Which Decisions Belong in Decision Models?

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In October 2009 [1], this column revealed the new model for representing business logic, called The Decision Model (TDM). Since then, a new kind of software emerged to support it. A short time ago, the BABOK [2] team approved decision modeling to replace the use of process models for decision logic. Most recently, in a press release issued on Jan 17, 2014, the Object Management Group (OMG) [3] voted to publish the Decision Model and Notation (DMN) specification, endorsing decision modeling [4] as a new standard for software development.

So, What’s New?

Of course, decisions aren’t new. Certainly, the concept of business logic as conditions leading to conclusions is not new. After all, business analysts have been documenting decision logic for decades – in spreadsheets, lookup tables, business rule management systems, formal grammar templates, single decision tables, decision trees, and sometimes program code.

So, what’s new now? A shift is occurring. Not only are decision models sanctioned as a new kind of deliverable, but thousands of them already operate in production systems serving major corporations. What’s new now is the emergence of an important question: what kinds of decisions belong in decision models and why?

If your organization already has experience with decision models, the benefits of those models will assist you in answering this question. However, if decision modeling is new to your organization, consider the criteria in Table 1. These have assisted other organizations in deciding which decisions belong in decision models, with and without supporting software.

Seven Criteria for Decision Models Description

1. Business Governance

Giving business representatives direct control over decision logic for important decisions from creating, changing, validating, and testing

2. External Governance

Managing decisions whose rightful author and change agent is external to the organization

3. Customized Governance

Managing decisions for which there are differences in decision logic based on business context, such as different logic for geographical locations, political jurisdictions, or customer categories.

4. Technology Flexibility

Selecting and changing the technology for automated decisions without changing the decision model logic

5. Business ROI

Predicting and measuring considerations by which a decision contributes to the health and well-being of a business

6. Agility and Velocity of Change

Enabling frequent, quick, and effective decision logic changes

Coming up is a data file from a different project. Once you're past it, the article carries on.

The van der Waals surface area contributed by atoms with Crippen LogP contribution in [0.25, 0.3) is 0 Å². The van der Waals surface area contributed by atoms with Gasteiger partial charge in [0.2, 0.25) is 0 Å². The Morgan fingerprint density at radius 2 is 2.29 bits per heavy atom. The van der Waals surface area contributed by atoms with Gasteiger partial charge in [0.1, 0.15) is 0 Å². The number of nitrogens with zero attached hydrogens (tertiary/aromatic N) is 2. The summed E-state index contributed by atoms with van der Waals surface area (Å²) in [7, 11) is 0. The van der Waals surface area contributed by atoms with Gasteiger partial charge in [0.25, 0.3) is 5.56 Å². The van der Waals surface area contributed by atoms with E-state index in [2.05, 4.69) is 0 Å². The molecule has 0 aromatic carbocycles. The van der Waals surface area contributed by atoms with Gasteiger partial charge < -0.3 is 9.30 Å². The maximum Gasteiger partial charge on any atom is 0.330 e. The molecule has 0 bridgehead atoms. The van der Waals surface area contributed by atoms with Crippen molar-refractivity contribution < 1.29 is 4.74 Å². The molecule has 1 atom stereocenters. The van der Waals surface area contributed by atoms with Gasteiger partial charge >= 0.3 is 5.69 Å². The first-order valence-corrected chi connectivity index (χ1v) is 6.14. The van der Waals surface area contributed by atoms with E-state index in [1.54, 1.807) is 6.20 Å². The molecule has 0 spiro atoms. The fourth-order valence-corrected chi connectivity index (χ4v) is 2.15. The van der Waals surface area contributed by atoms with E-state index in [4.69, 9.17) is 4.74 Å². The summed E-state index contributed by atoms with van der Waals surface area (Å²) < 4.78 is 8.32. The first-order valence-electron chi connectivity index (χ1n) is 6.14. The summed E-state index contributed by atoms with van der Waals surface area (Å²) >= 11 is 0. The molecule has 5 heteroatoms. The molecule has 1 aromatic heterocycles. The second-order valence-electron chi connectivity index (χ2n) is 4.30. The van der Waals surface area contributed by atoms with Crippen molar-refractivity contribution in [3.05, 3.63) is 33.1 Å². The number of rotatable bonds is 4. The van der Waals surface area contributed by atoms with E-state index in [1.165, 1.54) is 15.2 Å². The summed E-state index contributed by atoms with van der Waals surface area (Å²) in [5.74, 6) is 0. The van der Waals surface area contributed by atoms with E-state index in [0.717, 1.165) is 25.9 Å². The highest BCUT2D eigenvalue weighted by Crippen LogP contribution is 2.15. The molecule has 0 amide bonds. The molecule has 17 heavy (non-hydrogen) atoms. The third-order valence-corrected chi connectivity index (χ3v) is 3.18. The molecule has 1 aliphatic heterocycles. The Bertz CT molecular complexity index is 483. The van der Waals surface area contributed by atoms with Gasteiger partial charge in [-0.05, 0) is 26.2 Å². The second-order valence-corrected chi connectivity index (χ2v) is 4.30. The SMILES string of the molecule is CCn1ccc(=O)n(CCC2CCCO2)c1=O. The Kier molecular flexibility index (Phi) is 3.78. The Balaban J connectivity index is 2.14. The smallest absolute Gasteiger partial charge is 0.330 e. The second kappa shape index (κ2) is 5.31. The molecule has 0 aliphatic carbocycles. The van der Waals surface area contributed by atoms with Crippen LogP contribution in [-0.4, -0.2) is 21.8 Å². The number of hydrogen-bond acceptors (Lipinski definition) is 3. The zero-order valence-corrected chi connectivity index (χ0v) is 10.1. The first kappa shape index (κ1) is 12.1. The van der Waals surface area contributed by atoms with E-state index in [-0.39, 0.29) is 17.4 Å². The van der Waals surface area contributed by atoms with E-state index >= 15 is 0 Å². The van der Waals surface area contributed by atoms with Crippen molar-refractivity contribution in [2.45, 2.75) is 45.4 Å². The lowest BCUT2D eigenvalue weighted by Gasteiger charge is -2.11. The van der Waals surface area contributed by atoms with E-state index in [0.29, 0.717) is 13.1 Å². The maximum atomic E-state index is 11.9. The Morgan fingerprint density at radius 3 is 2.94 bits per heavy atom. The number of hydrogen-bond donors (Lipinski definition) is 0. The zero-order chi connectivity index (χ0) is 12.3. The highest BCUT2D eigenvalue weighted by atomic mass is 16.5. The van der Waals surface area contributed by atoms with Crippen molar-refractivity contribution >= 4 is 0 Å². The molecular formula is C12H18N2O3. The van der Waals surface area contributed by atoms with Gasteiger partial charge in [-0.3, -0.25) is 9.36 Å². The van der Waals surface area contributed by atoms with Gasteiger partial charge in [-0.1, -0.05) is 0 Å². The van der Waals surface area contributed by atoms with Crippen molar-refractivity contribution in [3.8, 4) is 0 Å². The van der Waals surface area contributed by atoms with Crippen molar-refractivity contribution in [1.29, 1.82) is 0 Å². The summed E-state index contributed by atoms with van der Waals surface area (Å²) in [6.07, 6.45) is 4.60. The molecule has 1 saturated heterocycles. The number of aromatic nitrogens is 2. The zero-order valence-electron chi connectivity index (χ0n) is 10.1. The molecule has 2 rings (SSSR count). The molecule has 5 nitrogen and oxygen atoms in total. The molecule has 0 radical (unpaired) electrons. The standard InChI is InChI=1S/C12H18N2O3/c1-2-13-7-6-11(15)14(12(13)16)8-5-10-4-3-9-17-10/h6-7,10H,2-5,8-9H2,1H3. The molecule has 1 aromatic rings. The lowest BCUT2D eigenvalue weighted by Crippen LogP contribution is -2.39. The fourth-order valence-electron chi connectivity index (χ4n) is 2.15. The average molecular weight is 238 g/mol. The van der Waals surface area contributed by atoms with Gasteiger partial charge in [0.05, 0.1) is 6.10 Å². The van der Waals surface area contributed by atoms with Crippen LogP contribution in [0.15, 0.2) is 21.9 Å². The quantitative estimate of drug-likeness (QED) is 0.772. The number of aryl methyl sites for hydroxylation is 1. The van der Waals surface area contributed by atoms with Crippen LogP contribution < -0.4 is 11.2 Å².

7. Decision Logic Complexity

Simplifying, estimating decision models that are large in size (i.e., quantity of structures, fact types, etc.) or intricate in logical expressions and dependencies

Table 1: Criteria for Decisions that Belong in Decision Models

One way to understand how TDM supports these criteria is to list the basic characteristics of TDM shown in Table 2 and correlate these to the seven decision model criteria in Table 1.

Four TDM Characteristics Details

1. TDM Decision Model Structure

  • Single format (although not tied to a specific notation)

  • Well-scoped (starting point and ending point pre-defined by the structure, from business decision to raw data)

  • Simple business-friendly format (devoid of any technology concerns)

  • Normalized into the smallest manageable and reusable pieces

  • Structures connected by pure logic dependencies

  • Views of entire decision models to support customized logic

  • Serves as the single point of change, no more updates directly to program code

2. TDM 15 Principles

  • Structural Principles, Technology-Independent (declarative) Principles, Integrity Principles

  • Combination of structure and principles makes it faster to create and automate decision logic than other approaches

3. Technology-Independence

  • Business glossary of only business names, business definitions, business data types, and business domain values

  • Business glossary independent of physical data technology

  • Decision model structure and content independent of execution technology

4. Foundation for Software Innovation

  • Automatic validation of the 15 TDM principles against entire decision models prior to deployment

  • Automatic test case generation and execution of entire decision models prior to deployment

  • Automatic full-life cycle possible from business to IT

  • Version control of business glossary entries and decision model pieces

  • Messaging

Table 2: Important Characteristics of TDM Decision models